A Footnote on the French Language in the Old Northwest
Robert L. Hall

[Printed with the permission of the author. All rights reserved]

         It is impossible to utilize French colonial documents as historical sources without understanding the penchant of the French of the time to use nicknames even in formal legal papers. Colonial Ste-Geneviève, now our St. Genevieve, Missouri, was also known as Misère or "poverty," and St. Louis itself was known to many as Paincourt, said to mean "short on bread." The principle of homophony or sound resemblance can be used to derive the French nickname Louis Constant for Prairie du Chien, for many years a place of rendezvous for traders on the Mississippi just above the mouth of the Wisconsin River. L'ouisconsin (The Wisconsin) became Louisconstant or Louis Constant (steadfast Louis).
        Juliette Kinzie, author of the 1856 travel narrative Waubun, wrote that in her day "...a peculiarity of the voyageurs is their fancy for transforming the names of their bourgeois [employer] into something funny, which resembles it in sound. Thus, Kinzie would be called by one 'Quinze nez' (fifteen noses), by another 'Singé' (monkeyfied). Mr. Kercheval was denominated Mons. Court-cheval (short horse), the Judge of Probate, 'le Juge Trop- bête' (too foolish), etc." She then gave the following as an example in point:

         Mr. Shaw, one of the agents of the Northwest Fur Company, had passed many years on the frontier, and was by the voyageurs called Monsieur Le Chat [Mr. Cat]. On quitting the Indian country he married a Canadian lady and became the father of several children. Some years after his return to Canada, his old foreman, named Louis la Liberté, went to Montreal to spend the winter. He had heard of his old bourgeois' mar riage, and was anxious to see him.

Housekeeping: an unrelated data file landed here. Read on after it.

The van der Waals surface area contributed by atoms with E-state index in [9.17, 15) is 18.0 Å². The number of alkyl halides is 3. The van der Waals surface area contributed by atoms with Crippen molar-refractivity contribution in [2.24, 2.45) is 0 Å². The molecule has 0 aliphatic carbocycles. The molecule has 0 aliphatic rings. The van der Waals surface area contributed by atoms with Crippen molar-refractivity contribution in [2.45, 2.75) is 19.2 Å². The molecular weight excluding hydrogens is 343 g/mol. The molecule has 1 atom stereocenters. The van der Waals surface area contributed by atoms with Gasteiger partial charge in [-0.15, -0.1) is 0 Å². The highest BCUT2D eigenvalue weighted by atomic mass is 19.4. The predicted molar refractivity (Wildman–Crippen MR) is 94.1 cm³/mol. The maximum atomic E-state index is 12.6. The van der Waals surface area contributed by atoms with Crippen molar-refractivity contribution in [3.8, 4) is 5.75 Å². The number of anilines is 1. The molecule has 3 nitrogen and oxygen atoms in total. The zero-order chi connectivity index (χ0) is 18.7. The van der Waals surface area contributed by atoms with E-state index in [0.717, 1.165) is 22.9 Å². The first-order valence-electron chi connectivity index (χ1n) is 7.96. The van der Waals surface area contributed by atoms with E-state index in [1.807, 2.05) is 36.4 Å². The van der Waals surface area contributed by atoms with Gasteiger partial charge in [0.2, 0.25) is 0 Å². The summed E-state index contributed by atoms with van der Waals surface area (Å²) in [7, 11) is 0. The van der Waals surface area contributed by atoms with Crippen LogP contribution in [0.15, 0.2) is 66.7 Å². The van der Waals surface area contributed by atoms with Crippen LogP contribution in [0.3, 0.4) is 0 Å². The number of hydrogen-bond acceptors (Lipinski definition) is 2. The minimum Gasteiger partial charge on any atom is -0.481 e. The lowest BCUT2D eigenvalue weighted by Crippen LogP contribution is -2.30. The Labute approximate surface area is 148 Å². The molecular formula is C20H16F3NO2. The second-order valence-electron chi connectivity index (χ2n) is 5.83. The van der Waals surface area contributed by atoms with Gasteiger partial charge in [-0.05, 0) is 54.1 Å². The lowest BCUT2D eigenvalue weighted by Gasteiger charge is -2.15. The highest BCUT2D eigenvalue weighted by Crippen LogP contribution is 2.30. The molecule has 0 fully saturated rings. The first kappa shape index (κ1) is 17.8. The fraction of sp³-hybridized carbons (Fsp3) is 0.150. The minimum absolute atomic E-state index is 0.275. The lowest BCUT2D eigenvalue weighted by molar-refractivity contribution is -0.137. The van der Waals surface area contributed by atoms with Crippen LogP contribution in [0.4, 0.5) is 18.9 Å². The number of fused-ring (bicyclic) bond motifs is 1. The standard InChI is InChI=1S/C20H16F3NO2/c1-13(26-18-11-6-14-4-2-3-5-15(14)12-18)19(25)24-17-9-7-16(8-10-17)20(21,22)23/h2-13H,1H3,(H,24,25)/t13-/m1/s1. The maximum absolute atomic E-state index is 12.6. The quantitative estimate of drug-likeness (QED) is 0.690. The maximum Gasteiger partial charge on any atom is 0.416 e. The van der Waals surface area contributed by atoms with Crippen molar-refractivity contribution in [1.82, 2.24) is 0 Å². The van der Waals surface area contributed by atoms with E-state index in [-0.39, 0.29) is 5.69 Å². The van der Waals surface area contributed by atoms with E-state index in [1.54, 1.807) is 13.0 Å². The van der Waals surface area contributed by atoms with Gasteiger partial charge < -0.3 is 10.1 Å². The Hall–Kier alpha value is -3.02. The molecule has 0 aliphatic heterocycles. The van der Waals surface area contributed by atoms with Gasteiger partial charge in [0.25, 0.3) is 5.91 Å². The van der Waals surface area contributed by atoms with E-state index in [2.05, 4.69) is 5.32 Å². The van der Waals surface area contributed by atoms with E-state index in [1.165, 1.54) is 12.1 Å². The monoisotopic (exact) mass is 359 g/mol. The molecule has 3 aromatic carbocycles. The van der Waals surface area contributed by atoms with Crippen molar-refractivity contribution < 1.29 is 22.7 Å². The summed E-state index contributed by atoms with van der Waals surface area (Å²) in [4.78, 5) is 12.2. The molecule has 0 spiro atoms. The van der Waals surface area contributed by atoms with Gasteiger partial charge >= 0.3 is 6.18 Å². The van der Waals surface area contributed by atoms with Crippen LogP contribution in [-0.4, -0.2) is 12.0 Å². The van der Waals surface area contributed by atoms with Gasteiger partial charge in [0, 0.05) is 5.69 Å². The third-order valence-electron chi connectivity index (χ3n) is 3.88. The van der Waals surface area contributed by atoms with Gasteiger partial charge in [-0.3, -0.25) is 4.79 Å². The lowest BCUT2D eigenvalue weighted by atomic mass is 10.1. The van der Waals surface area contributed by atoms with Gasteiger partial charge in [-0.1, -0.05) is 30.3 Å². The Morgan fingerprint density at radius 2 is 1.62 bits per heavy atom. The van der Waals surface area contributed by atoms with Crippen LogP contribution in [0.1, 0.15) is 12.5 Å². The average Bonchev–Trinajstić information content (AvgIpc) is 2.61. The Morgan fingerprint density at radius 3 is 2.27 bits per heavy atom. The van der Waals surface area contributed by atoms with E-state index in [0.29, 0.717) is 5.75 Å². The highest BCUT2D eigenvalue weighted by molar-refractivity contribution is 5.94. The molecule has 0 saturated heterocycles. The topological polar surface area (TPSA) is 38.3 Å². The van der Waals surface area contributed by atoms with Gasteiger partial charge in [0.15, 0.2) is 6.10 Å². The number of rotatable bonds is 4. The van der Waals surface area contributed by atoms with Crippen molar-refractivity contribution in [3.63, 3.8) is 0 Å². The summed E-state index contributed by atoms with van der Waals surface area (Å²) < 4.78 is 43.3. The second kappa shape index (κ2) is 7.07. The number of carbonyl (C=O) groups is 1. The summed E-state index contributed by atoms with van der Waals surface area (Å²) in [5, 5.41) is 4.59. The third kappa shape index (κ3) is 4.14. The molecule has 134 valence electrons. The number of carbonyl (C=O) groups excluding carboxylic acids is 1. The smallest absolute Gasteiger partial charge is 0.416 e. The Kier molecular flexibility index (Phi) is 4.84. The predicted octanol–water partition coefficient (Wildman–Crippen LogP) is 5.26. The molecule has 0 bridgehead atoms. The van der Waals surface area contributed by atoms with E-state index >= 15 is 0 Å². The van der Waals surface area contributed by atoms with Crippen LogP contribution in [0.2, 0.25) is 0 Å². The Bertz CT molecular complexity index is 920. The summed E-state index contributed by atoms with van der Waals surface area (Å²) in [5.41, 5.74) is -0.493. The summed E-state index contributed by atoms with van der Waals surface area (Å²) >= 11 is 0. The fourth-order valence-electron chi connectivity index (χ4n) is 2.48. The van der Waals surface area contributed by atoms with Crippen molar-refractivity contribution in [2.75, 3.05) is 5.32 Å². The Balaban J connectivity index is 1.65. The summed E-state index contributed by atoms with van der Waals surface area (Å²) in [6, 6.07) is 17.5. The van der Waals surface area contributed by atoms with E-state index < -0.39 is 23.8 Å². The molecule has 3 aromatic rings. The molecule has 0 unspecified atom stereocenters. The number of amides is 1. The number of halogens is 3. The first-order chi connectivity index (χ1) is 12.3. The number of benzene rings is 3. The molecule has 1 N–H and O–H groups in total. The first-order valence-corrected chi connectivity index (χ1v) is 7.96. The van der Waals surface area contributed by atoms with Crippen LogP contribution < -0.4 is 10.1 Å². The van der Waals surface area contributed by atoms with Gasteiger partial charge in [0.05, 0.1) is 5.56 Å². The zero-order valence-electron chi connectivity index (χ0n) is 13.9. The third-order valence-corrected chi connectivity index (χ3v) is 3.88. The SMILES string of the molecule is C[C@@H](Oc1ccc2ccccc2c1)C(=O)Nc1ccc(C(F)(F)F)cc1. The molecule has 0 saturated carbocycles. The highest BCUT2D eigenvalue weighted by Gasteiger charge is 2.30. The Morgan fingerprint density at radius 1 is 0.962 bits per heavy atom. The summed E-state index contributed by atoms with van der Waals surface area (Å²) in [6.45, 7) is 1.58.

Mr. Shaw was walking in the Champ de Mars with a couple of officers, when La Liberté espied him. He immediately ran up, and, seizing him by both hands, accosted him,--
        "Ah! mon cher Monsieur le Chat; comment vous portez-vous?" (My dear Mr. Cat, how do you do?)
        "Très bien, Louizon."
        "Et comment se porte Madame la Chatte?" (How is the mother cat?)
        "Bien, bien, Louizon; elle es très bien." (She is very well.) "Et tous les petits Chatons?" (And all the kit tens?)
         This was too much for Mr. Shaw. He answered shortly that thekittens were all well, and turned away with his military friends, leaving poor Louizon quite astonished at the abruptness of his departure.
         The principle of homophony also lay behind the rendering of Butte des Morts (Hill of the Dead) as "Betty More's," as one of Mrs. Kinzie's English-speaking travel companions insisted on calling it. Quite a different principle lay behind the pronunciations given by Indians to many French words. Certain sounds of French are absent in American Indian languages like that of the Menominee of eastern Wisconsin. Such differences resulted in transformations such as Menominee poso (both "hello" and "goodbye" as in Quebec French) for bonjour)and Sapatis for French Jean-Baptiste, the French "zh" sound being replaced by an "s" and vowel nasalization disappearing altogther. Because of the absence of the "l" and "r" in Menominee these sounds were replaced by the "n" as in Anemau for Allemand, Makenit for Marguerite, Manih for Marie, and Nowis for Louise. English speakers should not feel too smug about their language use, however. It is we Americans who render Pierre (South Dakota) as Peer, Versailles and La Salle (Illinois) as Versails and Lay Sal, and De Pere (Wisconsin) as Deep Ear.

Robert Hall is Professor Emeritus of Anthropology at the University of Illinois at Chicago and Adjunct Curator of Midwestern and Plains Archaeology at the Field Museum, Chicago. He is an eighth generation native of Green Bay and a 1945 graduate of East High School. He received his doctorate in anthropology from the University of Wisconsin-Madison in 1960. [Return to Top]


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